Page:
Algorritmos: Infopoemas by E. M. de Melo e Castro

"Algorritmos: Infopoemas" (cover) by E. M. de Melo e Castro
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Since 1986, besides videopoetry, E. M. de Melo e Castro worked on a series of experiments with other computer media (suportes informáticos), coined by the author as “infopoesia” [infopoetry], in which he used image editor software. Once more – and this is a fact the analysis by Jorge Luiz Antonio (2001) does not highlight – the prevailing choice of image editors at the expense of word processors reveals the visual affiliation of Castrian poetics. The infopoems’ visual animations acknowledge pixel as the primary unit of meaning, in the perspective of an infopoetic language. Some of the resulting images were published in Finitos Mais Finitos: Ficção/Ficções [Finite Plus Finite: Fiction/Fictions] (1996) and Algorritmos: Infopoemas [Algorythms: Infopoems] (1998), whose initial essay develops “a pixel poetics” and explains the amalgams created in the title. The quest for transgression, which is underlined by the book’s title (1998), is followed by the quest for formal synthesis:

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“Enigma n” and “Seattle Drift” by Jim Andrews: The Cauldron & Net Editions

Screen capture from “Enigma n” and “Seattle Drift” by Jim Andrews: The Cauldron & Net Editions. Title screen displaying 3 geometrical figures, each circled by text, against a black background. Text: "Enigma n, Language and image as objects in a field, Seattle."
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When Jim Andrews published these poems in Cauldron& Net, Volume 1 in 1999, their original DHTML and JavaScript codes were compatible with the two main Web browsers of their time: Netscape Navigator 4 and Internet Explorer 4 (IE). This was during the peak of what is known as the “first browser war” in which IE became the dominant browser in the market. At the time, each browser was implementing code differently, creating code incompatibilities that led to the practice of detecting browsers to redirect readers to different versions of the document, or determining what part of the code was executed in a specific session. Some writers opted to pick a browser and directed readers to view the work on that one, while others sought cross-browser compatibility.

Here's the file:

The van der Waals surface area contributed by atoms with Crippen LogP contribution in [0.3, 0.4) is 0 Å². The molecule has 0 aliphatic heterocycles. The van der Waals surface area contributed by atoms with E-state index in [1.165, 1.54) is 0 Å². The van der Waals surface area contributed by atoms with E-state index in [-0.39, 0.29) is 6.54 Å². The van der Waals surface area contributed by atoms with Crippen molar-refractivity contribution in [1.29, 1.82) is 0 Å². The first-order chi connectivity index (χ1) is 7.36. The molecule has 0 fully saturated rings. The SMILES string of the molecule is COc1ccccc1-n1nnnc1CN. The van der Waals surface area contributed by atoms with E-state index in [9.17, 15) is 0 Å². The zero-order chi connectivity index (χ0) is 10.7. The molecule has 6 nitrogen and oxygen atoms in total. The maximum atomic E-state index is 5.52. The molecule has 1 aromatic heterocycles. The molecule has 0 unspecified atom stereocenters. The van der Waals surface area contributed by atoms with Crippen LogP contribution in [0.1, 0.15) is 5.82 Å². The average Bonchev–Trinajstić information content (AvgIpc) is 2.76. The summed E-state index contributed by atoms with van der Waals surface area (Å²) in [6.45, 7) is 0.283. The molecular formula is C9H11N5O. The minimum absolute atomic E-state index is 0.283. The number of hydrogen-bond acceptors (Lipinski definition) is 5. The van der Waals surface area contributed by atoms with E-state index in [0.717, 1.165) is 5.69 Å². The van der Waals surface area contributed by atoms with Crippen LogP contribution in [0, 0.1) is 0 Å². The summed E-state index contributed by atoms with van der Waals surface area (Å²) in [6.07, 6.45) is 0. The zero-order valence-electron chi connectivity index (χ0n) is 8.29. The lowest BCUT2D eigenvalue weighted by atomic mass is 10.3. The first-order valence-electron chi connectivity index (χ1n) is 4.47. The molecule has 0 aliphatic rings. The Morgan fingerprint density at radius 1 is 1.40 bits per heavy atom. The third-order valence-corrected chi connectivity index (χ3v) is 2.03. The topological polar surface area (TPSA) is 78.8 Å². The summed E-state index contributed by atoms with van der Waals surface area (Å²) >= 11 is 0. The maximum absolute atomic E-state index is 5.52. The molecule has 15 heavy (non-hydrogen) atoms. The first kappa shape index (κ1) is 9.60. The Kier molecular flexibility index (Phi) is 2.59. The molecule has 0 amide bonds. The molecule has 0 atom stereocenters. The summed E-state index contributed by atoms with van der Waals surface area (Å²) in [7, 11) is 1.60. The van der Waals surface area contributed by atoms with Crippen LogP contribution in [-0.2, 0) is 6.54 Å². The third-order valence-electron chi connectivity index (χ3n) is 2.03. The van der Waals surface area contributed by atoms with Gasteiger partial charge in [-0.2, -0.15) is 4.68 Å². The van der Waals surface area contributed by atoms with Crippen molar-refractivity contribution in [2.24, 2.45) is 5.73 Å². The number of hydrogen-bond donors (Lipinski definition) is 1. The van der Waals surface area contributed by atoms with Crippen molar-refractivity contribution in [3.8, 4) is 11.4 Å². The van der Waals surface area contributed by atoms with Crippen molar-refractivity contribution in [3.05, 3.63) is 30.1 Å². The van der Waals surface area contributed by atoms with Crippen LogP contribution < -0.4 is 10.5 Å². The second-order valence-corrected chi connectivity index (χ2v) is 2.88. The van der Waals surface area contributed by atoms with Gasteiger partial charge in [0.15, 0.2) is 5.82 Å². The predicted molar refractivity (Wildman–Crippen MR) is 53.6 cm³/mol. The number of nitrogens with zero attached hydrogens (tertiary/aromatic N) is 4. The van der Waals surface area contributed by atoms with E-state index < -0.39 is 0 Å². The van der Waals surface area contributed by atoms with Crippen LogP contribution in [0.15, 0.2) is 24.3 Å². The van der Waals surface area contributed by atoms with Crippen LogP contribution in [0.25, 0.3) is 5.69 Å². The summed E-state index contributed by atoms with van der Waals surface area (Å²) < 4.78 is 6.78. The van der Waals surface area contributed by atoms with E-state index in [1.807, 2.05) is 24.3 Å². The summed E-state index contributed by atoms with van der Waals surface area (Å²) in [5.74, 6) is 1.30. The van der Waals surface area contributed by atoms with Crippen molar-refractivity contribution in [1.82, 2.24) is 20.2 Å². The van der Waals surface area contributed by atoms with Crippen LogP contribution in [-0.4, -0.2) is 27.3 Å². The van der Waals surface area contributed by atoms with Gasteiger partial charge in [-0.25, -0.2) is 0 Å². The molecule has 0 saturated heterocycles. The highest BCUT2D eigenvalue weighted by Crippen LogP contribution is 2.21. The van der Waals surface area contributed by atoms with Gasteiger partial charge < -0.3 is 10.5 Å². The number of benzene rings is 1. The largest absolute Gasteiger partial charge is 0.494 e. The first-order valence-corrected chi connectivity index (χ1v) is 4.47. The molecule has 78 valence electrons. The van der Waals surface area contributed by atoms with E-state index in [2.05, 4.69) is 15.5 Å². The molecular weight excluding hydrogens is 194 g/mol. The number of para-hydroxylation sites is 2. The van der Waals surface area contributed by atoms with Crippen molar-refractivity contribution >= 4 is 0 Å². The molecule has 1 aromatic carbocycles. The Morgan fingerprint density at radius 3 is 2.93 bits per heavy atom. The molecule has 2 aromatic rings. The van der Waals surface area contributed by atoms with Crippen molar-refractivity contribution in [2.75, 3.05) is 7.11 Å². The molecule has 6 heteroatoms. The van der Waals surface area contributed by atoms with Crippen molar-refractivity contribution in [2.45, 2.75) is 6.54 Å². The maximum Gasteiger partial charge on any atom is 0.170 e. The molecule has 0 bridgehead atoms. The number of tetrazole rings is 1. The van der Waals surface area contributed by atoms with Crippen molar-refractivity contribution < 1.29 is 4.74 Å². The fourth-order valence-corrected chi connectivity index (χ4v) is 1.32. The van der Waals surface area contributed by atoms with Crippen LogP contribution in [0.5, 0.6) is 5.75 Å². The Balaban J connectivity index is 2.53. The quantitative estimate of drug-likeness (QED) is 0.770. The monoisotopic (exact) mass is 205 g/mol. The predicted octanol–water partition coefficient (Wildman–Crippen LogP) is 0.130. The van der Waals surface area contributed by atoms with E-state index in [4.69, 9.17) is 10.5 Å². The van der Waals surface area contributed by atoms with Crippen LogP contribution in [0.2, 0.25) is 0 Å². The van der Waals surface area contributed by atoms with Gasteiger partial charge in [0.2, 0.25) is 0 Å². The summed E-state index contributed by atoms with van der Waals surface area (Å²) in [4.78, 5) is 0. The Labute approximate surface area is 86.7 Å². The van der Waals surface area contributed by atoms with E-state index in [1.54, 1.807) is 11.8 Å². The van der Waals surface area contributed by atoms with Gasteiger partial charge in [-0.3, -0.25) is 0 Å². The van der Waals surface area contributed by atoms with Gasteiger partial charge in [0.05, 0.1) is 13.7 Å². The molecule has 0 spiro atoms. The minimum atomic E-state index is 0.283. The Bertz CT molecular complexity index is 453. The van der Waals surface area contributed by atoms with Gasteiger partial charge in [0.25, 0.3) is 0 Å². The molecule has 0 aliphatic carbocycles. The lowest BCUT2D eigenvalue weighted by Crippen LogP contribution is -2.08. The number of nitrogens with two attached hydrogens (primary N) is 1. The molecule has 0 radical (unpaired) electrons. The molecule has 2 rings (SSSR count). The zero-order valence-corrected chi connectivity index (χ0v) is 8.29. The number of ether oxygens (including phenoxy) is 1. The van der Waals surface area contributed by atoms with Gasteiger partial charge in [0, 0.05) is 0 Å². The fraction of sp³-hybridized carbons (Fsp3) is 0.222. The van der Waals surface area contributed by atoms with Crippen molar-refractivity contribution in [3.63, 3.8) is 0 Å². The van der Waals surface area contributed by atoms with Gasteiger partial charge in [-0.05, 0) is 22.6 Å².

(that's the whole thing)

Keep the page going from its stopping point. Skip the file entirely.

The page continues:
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“Poem by Nari does Windows” by Ted Warnell

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“Strange Possessions” by Todd Sanders

Screen shot from “Strange Possessions” by Todd Sanders. Metal, gray balls as a background. Four photos in the middle of the screen shot: “fire”, “water”, “earth” and air. The fire square has, as its background, a picture of fire: yellow and orange. Water shows blue colors mixed with white to make the appearance of water the letters are yellow in this square, which is “water”. Earth has a gray background and a white and almost gray color on the name. And, lastly, air. Air’s background is turquoise with the word “air” in red.
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“NobodyHere” by Jogchem Niemandsverdriet

Screen capture of  "NobodyHere" by Jogchem Niemandsverdriet. White background holds the black silhouette of a man sitting in front of a personal computer, apparently typing into it. Text on both sides of the image.
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“Simplicity” by Duc Thuan

“Enigma n” by Jim Andrews

“Rice” by geniwate

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“Windsound” by John Cayley

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